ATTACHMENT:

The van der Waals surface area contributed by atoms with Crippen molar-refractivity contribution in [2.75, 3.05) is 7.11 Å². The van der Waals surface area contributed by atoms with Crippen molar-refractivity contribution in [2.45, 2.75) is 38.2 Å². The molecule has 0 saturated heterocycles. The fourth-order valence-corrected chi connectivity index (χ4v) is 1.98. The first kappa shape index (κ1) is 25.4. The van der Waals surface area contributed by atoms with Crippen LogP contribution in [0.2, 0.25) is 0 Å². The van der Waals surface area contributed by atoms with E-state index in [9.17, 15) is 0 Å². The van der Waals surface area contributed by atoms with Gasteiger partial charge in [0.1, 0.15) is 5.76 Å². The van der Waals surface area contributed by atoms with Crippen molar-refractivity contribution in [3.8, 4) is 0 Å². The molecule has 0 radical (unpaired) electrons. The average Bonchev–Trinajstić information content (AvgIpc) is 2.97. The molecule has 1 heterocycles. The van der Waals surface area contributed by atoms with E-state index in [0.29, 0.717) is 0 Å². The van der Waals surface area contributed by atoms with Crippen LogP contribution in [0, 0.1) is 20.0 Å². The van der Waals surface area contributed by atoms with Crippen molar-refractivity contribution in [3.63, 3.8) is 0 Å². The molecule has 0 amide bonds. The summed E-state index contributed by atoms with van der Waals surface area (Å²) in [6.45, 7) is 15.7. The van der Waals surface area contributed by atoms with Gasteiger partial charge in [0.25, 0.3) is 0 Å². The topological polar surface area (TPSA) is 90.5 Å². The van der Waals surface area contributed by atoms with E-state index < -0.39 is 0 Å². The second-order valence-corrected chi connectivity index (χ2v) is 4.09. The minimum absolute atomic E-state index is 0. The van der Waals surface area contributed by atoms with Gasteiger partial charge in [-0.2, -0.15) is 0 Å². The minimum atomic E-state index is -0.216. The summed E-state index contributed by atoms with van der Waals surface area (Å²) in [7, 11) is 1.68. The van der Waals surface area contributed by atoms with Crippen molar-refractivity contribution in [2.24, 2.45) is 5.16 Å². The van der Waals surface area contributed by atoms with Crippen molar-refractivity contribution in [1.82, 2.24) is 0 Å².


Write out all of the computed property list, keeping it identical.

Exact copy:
The van der Waals surface area contributed by atoms with Crippen molar-refractivity contribution in [2.75, 3.05) is 7.11 Å². The van der Waals surface area contributed by atoms with Crippen molar-refractivity contribution in [2.45, 2.75) is 38.2 Å². The molecule has 0 saturated heterocycles. The fourth-order valence-corrected chi connectivity index (χ4v) is 1.98. The first kappa shape index (κ1) is 25.4. The van der Waals surface area contributed by atoms with Crippen LogP contribution in [0.2, 0.25) is 0 Å². The van der Waals surface area contributed by atoms with E-state index in [9.17, 15) is 0 Å². The van der Waals surface area contributed by atoms with Gasteiger partial charge in [0.1, 0.15) is 5.76 Å². The van der Waals surface area contributed by atoms with Crippen molar-refractivity contribution in [3.8, 4) is 0 Å². The molecule has 0 radical (unpaired) electrons. The average Bonchev–Trinajstić information content (AvgIpc) is 2.97. The molecule has 1 heterocycles. The van der Waals surface area contributed by atoms with E-state index in [0.29, 0.717) is 0 Å². The van der Waals surface area contributed by atoms with Crippen LogP contribution in [0, 0.1) is 20.0 Å². The van der Waals surface area contributed by atoms with Crippen molar-refractivity contribution in [3.63, 3.8) is 0 Å². The molecule has 0 amide bonds. The summed E-state index contributed by atoms with van der Waals surface area (Å²) in [6.45, 7) is 15.7. The van der Waals surface area contributed by atoms with Gasteiger partial charge in [0.25, 0.3) is 0 Å². The topological polar surface area (TPSA) is 90.5 Å². The van der Waals surface area contributed by atoms with E-state index < -0.39 is 0 Å². The second-order valence-corrected chi connectivity index (χ2v) is 4.09. The minimum absolute atomic E-state index is 0. The van der Waals surface area contributed by atoms with Gasteiger partial charge in [-0.2, -0.15) is 0 Å². The minimum atomic E-state index is -0.216. The summed E-state index contributed by atoms with van der Waals surface area (Å²) in [7, 11) is 1.68. The van der Waals surface area contributed by atoms with Crippen molar-refractivity contribution in [2.24, 2.45) is 5.16 Å². The van der Waals surface area contributed by atoms with Crippen molar-refractivity contribution in [1.82, 2.24) is 0 Å².